Creating the Chupah: The Zionist Movement and the Drive for Jewish Communal Unity in Canada, 1898‐1921

Creating the Chupah: The Zionist Movement and the Drive for Jewish Communal Unity in Canada, 1898‐1921

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Henry Felix Srebrnik

Series: Jewish Identities in Post-Modern Society
ISBN: 9781936235711 (hardcover)
Pages: 270 pp.
Publication Date: September 2011

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Creating the Chupah assesses the role of Canadian Zionist organizations in the drive for communal unity within Canadian Jewry in the first two decades of the twentieth century. Two strands of Zionism, represented respectively by the Federation of Zionist Societies of Canada and Poale Zion, were often in conflicts that reflected greater disputes. The book also describes Zionist activities within the larger spectrum of Canadian Jewish life. Montreal was at the time the “capital” of Canadian Jewry, but the Jewish communities of Toronto and Winnipeg also played a significant role in these events. Srebrnik here makes a substantial contribution to our understanding of Zionism and twentieth-century Jewish life in Canada.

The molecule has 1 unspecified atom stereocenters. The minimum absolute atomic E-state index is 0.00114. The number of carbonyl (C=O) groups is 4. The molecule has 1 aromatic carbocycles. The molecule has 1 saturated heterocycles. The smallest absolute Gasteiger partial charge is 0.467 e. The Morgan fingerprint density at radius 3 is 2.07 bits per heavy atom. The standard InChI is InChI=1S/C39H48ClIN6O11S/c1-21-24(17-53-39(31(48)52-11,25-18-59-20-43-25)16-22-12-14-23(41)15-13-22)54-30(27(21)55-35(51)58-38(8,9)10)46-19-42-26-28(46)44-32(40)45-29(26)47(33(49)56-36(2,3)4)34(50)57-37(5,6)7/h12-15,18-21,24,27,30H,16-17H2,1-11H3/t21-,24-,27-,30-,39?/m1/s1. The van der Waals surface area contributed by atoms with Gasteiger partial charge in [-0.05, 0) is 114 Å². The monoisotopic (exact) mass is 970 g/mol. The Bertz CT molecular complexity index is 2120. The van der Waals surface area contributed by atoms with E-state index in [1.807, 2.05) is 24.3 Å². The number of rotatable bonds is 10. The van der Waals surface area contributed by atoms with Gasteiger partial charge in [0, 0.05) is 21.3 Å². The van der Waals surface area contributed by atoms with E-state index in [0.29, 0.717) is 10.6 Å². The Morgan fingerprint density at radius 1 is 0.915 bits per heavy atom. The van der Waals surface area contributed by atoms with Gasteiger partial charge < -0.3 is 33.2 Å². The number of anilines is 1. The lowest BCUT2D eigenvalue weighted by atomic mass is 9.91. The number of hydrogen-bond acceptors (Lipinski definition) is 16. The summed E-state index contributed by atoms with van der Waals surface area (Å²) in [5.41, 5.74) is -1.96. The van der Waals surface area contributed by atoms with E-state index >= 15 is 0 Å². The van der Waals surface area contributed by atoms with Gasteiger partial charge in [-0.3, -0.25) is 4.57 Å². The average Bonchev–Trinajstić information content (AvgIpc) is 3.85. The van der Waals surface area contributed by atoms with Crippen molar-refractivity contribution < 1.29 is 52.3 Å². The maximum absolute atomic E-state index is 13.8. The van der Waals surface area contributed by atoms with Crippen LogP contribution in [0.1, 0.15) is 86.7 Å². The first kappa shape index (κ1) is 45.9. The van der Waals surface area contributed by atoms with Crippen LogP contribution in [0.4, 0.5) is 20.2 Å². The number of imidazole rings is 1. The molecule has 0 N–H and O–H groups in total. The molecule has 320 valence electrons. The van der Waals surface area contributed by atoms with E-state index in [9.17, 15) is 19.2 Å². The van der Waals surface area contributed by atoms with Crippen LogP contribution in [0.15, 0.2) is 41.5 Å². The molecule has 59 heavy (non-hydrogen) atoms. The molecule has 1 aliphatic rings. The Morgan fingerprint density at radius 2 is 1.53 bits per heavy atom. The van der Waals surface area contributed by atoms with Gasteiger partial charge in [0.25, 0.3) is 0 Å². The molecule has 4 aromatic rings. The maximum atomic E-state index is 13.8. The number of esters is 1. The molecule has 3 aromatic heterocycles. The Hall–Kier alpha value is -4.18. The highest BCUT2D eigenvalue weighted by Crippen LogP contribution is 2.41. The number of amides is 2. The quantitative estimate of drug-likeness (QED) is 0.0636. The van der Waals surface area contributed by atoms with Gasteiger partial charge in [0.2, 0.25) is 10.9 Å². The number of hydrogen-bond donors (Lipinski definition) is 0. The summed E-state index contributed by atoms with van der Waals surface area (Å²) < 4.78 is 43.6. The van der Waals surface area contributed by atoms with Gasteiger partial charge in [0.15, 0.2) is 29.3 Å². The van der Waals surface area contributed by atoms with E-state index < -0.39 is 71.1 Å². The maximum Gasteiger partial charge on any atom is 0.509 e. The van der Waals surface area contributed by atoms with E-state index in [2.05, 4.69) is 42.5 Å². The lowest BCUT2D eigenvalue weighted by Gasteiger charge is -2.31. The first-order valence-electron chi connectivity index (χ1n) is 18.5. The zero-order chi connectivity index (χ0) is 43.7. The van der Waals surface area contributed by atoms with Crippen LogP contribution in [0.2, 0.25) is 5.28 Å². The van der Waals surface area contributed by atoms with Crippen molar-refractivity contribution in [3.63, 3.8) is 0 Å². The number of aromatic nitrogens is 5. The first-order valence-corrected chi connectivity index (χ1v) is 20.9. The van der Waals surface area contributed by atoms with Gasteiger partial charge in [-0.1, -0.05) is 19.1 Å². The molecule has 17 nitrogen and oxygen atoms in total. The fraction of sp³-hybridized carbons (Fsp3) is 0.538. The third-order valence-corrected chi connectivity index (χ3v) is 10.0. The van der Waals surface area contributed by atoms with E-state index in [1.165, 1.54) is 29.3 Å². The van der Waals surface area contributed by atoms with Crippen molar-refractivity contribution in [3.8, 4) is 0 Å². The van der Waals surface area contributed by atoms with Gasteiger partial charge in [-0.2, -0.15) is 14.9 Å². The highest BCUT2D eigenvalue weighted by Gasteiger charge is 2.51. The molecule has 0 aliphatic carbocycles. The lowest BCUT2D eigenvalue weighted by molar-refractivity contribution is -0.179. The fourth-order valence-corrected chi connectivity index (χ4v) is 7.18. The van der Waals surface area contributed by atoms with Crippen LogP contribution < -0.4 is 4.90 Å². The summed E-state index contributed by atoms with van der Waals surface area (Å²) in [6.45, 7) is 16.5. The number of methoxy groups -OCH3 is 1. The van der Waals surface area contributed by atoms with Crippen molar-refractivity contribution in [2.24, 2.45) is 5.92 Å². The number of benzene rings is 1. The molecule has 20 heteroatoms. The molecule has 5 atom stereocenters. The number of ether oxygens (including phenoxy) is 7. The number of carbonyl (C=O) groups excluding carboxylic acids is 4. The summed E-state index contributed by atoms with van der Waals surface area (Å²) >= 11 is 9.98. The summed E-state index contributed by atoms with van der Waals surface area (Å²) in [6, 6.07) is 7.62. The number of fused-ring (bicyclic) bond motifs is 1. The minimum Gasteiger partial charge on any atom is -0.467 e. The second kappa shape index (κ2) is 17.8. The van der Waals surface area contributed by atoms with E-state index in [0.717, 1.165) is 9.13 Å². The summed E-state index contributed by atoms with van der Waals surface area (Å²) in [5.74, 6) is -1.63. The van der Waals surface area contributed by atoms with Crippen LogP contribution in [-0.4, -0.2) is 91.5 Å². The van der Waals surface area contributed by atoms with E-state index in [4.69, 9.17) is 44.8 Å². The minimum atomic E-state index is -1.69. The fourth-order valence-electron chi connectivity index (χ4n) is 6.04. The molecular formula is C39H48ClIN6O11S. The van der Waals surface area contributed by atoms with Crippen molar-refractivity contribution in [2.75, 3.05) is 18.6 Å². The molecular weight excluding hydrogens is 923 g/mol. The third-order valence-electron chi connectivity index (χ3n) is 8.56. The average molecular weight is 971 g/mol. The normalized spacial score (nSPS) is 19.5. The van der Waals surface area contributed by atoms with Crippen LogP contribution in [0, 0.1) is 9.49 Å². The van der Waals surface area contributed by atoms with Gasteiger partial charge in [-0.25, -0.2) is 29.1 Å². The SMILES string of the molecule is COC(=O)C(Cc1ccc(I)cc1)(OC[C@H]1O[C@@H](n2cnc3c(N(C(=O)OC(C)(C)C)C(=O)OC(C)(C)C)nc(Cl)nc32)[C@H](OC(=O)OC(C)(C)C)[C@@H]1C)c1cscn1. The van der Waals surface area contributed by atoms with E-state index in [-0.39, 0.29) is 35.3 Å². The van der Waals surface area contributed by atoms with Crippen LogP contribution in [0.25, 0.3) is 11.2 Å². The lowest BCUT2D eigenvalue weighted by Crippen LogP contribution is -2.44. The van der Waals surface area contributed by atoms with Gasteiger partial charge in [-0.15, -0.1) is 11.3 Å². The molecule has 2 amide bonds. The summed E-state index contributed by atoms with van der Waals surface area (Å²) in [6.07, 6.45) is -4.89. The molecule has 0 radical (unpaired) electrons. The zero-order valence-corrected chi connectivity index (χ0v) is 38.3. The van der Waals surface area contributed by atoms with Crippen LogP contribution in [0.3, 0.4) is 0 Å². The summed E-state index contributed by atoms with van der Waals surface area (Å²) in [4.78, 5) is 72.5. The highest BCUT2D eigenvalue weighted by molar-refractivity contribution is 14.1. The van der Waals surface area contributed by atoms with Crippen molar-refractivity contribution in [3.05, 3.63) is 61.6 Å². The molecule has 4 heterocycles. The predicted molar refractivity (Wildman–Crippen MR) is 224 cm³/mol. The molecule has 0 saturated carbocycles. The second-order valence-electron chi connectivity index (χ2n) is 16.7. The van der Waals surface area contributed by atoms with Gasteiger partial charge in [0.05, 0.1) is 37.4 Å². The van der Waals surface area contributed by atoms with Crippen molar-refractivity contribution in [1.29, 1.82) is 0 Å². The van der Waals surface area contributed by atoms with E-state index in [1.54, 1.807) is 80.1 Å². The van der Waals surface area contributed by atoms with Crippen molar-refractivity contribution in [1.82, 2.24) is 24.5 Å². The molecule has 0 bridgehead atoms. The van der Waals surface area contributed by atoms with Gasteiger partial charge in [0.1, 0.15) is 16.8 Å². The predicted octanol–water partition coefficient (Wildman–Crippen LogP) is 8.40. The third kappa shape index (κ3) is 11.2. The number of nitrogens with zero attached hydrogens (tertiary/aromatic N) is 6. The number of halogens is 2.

Henry Felix Srebrnik (PhD University of Birmingham, England) is Professor, Department of Political Studies, University of Prince Edward Island, Canada. His most recent books include Jerusalem on the Amur: Birobidzhan and the Canadian Jewish Communist Movement, 1924-1951 (McGill-Queen’s University Press, 2008) and London Jews and British Communism, 1935-1945 (London: Vallentine Mitchell, 1995) He also served on the editorial team for De Facto States: The Quest For Sovereignty (London: Routledge, 2004) with Tozun Bahcheli and Barry Bartmann.


This pioneering study makes a major contribution to the history of Canadian Jewry by arguing that Zionism has historically been a unifying factor within the community. During the formative period 1898-1921, Zionism was not a source of divisiveness, as it was in the neighbouring United States, but a shared arena in which the Canadian Jewish community expressed its ideological and political divisions. Employing primary sources, largely in Yiddish, Srebrnik discusses the role of Zionism in community-building and in the process sheds light on an area of scholarly study that has too long been neglected.
— Rebecca Margolis, Vered Jewish Canadian Studies Program